A no-confidence vote in the Canadian parliament today means Canadian citizens can look forward to another election, their fourth in seven years.
The vote, engineered by the opposition Liberal Party and backed by two other opposition parties, triggers an election expected in early May.
The move stemmed from a ruling on Monday that the minority government was in contempt of parliament.
But the Conservatives are thought likely to keep power in a May election.
With the House of Commons adjourned, Mr Harper on Saturday will ask Governor General David Johnston to dissolve parliament.
Following that, an election will be held after a minimum 36 days of campaigning. Canadian analysts expect it will be called for the first week in May.
Mr Harper's Conservative Party holds 145 seats in the dissolving parliament, shy of a majority of the 308 seats.
Recent polling suggests the Conservative Party holds a lead at the start of the campaign, with the Liberal Party in second, the New Democratic (NDP) Party third and the Bloc Quebecois, which campaigns only in Quebec, fourth.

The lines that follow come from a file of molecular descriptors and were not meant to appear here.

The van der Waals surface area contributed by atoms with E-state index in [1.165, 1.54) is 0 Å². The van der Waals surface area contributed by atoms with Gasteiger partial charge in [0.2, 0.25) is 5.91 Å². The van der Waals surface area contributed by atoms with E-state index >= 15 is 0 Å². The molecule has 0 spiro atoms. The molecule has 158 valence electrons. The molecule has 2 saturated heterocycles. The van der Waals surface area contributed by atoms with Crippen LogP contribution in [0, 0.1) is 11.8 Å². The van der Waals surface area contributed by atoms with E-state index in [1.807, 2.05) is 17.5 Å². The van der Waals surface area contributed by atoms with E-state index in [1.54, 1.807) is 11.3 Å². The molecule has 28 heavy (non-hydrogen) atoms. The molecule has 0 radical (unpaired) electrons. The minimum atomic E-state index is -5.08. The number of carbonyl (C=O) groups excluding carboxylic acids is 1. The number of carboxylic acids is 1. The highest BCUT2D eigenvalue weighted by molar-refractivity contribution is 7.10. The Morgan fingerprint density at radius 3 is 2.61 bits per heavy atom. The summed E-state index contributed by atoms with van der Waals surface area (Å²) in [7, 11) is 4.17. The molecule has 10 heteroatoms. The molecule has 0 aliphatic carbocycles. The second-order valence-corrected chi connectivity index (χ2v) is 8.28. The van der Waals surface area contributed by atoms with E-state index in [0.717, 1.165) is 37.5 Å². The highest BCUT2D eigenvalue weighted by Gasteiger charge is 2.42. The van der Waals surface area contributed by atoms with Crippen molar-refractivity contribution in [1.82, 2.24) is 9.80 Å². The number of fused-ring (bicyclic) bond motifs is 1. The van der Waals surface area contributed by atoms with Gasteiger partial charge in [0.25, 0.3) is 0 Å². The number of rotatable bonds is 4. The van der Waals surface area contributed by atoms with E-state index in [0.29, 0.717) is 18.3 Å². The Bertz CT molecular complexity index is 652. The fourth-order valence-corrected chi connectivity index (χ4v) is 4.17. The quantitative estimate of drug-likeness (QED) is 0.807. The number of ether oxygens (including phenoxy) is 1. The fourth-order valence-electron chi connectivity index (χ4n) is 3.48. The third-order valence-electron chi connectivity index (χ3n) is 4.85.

The Conservative Party is likely to emerge from the May election in power, with some polls indicating it could even gain seats.
After the vote, Mr Harper said he suspected the forthcoming election, the country's fourth in seven years, would "disappoint" most Canadians.
Analysts say Canadian voters have shown little desire for an election, although Mr Harper's minority government had set a record for its tenure.
Canada is a historically important trading partner with Michigan.